I am listening to the most delightful podcast, American Girls, after Bradley Agather of Luella and June introduced it to me in an Instastory a few weeks back. (Thank you, Bradley!) The podcast, narrated by two inquisitive, sardonic, and highly-educated 32-year-old historians, analyzes the American Girl book series, exploring (and problematizing) many of its assumptions about race, gender, and class as it works to understand the American Girl doll as a cultural production of its time.
It is a thing of beauty for those of us raised with the first generation of American Girl dolls, back when they were manufactured by The Pleasant Company (i.e., pre-Mattel years), and for several reasons:
First, there is a pleasant degree of insidership implicit in the podcast in the sense that the series makes reference to personas that only those of us raised in the 80s who owned first-generation AG dolls will immediately grasp. “She is such a Molly,” for example — and I know exactly what that cuneiform is meant to conjure. Those who did not own or appreciate the dolls will rightfully cast sidelong glances at the amount of space these books and dolls are being afforded. “How can you listen to so many hour-long podcasts on dolls from your youth?!” you might sanely ask. Well — nostalgia and, my second point, which is:
The podcast is equal parts stirring scholarship, snark, and common sense. The podcasters nail the perfect balance of sarcasm and intellectual inquisitiveness. At the end of the day, this is a “woke” re-reading of texts that many of us inhaled as young girls and absorbed in ways that shaped our understanding of families, relationships, independence, and responsibility. Their analysis has made me both laugh out loud while walking Tilly and think, hard, about how I unpacked and interpreted many of the cultural norms and themes the books present as a child.
(Note: I would not want to be Valerie Tripp, the author of the original book series. She is putty in their capable, clever hands.)
There is a particularly interesting treatment of the concept of “invisible labor” at the hands of women and enslaved people of color in the books focused on Felicity Merriman, a character from pre-American Revolution era Virginia, that left me thinking critically for some time.
And the exchanges are delightful and dry. In the second podcast on Felicity, Allison says: “One thing that drove us to make this podcast was thinking about how friends are represented in books.” (A gorgeous initiative.)
Mary: “We’re going to get into that. It’s a tough move. If you pull what this chick does in this book to me at any age…we would be done.”
Allison: “There are a lot of themes about loyalty in Felicity that are really interesting because, again, everything is given equal weight in this book — like, will her father be a part of the growing revolution against the king? Will Felicity gossip about her friend? Both things appear equally terrifying in this book.”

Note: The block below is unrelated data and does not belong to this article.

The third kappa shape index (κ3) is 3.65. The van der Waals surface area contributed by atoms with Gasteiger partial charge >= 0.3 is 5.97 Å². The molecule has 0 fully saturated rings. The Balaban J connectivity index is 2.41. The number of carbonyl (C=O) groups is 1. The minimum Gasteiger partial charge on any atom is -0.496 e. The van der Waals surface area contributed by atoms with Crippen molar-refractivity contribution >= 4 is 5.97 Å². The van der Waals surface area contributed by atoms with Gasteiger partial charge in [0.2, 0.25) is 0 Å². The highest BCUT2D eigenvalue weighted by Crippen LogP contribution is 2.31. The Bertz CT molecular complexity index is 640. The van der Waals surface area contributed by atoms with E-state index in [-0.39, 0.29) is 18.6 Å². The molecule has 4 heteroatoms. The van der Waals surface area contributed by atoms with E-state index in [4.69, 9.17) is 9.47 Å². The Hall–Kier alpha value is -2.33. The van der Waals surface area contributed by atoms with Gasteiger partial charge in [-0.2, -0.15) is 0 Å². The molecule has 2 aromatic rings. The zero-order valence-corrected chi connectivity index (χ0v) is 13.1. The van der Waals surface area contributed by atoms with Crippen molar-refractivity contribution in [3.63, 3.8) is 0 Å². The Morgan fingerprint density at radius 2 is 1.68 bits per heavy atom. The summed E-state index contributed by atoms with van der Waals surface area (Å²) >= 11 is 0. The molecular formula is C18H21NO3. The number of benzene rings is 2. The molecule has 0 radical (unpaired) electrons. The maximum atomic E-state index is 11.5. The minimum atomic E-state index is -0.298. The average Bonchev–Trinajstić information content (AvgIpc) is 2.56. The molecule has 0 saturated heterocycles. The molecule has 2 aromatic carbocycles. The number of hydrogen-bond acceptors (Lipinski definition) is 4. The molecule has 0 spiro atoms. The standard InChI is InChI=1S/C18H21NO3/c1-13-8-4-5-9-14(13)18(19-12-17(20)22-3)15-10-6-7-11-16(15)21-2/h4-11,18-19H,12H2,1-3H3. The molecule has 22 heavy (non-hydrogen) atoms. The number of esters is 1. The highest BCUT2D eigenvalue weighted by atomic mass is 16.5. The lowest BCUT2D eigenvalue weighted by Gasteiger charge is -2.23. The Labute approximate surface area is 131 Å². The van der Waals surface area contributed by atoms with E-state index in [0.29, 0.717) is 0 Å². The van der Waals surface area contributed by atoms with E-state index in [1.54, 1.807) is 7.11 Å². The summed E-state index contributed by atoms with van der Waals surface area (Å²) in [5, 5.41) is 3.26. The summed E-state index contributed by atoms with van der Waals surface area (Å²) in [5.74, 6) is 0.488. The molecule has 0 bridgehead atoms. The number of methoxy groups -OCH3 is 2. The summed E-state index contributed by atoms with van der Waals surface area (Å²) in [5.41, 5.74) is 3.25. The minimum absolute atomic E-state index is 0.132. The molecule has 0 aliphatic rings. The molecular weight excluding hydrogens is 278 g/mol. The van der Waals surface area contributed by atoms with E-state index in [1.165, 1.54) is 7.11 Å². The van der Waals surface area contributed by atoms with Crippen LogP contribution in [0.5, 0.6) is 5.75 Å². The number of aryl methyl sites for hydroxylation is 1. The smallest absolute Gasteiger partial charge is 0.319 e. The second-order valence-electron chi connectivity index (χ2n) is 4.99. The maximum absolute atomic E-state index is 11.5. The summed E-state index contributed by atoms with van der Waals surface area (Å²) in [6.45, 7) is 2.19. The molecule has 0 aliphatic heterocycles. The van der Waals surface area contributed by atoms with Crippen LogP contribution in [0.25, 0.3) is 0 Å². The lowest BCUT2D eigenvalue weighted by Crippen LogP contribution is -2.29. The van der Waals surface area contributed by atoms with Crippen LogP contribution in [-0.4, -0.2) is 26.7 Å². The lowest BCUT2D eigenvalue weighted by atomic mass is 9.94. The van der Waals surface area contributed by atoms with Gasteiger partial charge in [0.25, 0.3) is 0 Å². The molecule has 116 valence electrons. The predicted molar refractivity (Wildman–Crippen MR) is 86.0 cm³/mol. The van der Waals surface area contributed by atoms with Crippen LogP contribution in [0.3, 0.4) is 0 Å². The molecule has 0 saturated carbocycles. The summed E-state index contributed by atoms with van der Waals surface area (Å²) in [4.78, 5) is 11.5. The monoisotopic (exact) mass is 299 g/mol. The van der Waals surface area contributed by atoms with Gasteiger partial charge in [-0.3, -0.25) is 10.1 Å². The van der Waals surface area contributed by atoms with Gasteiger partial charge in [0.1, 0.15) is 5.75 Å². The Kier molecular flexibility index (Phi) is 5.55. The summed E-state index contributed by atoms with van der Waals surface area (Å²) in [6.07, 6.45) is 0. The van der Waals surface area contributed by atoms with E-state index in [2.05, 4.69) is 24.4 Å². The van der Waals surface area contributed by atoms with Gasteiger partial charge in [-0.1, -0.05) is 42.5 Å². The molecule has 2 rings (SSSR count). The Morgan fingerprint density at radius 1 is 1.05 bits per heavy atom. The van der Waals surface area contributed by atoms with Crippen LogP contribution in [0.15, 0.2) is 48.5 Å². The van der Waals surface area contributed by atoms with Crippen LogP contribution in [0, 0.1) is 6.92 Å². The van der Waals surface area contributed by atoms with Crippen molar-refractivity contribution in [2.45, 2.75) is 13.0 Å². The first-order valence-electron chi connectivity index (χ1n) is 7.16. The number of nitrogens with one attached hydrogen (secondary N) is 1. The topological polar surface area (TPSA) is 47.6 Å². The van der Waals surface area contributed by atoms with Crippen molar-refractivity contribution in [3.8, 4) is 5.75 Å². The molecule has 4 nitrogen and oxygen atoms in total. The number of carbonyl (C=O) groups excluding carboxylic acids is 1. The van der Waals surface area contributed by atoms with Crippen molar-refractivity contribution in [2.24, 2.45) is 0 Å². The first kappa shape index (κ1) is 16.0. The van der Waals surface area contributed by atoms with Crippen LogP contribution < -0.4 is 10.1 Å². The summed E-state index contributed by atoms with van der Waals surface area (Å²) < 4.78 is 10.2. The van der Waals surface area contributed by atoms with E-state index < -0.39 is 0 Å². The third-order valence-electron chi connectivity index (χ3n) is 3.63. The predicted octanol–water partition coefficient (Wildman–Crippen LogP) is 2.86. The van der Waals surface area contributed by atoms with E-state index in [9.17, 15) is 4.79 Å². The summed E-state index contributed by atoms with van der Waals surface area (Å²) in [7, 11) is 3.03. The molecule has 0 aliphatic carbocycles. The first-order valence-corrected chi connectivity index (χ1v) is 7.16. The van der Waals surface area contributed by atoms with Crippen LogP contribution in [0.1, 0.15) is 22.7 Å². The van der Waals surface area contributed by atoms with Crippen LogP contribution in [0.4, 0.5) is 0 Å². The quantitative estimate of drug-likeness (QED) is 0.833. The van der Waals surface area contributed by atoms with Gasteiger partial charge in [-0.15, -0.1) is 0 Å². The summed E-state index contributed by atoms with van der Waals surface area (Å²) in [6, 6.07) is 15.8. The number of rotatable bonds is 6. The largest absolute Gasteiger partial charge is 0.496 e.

Mary: “And will she look good in a brunette wig?”
Allison: “The answer is no.”
Mary: “The answer is a hard no. And I’m happy that they clarified that for us.”
This brand of dry humor paired with thoughtful investigation and historical chops is just my cup of tea and I can’t recommend it enough for those of us raised on AG dolls.
Next: someone please publish a podcast undertaking the same intellectual work on The Babysitter’s Club, that other bastion of my childhood literary canon, from whose chapters I learned much about the various permutations of the “family” (we see adoptions and divorces and sibling relationships of all kinds across those pages) when my own was so straight-forward.
That is all for today. Just an unsolicited plug for something deserving of praise and a request for more.
What’s shaking with you?
+Speaking of laundry, I’ve now converted most of my household products over to the brand Puracy and am really impressed with the quality and the scents (I am picky on this front). I now use this detergent and one surprising benefit is that it is highly concentrated and one small bottle yields like 96 loads.
+Which books are in your personal canon?
+Micro is rapidly outgrowing his Baby Bjorn Mini, which has been one of my absolute favorite baby products this time around. So easy to get into and out of, and I love that you can unclip the entire front so you can deposit baby right into crib or stroller without too much of a disturbance. What should I use next? Hitha said she is testing the Colugo one as her baby grows. Any other endorsements?
+We recently ran out of hand lotion in our master bath and I re-upped with this delightfully-scented limited edition Molton Brown. But I thought you should know that Barney’s Warehouse currently has a bunch of MB’s wonderful shower gels on sale. Would be a great stocking stuffer / smaller-end gift for a man in your life. Or for yourself. I love that these scents run more “gender-neutral” / less floral and fruity. I have been testing Necessaire’s highly-and-widely hyped Body Wash and — it’s fine. But it’s no MB, which lathers up beautifully and is so elegantly scented.
+The art of tsundoku. On this subject: after a disturbingly long hiatus from reading (there was…a lot going on in my life), I finally picked up a new book: Yaa Gyasi’s Homecoming. Several of you had recommended this book and one of you had written a comment along the lines of: “Jen. You must read this book.” The message was pecked out with the kind of urgency I reserve for life-changing books and so I had it mentally tagged as something juicy for whenever I was ready to take on a bit more intellectual work than the latest thriller. Man am I glad I did. Only a bit of the way in and it is rich and important and beautifully written so far.
+Have been wearing this headband a lot lately.
+Someone gave Hill a bunch of these Rubbabu cars, trains, and planes and they are adorable! So cute I might line them up on a special ledge in his room!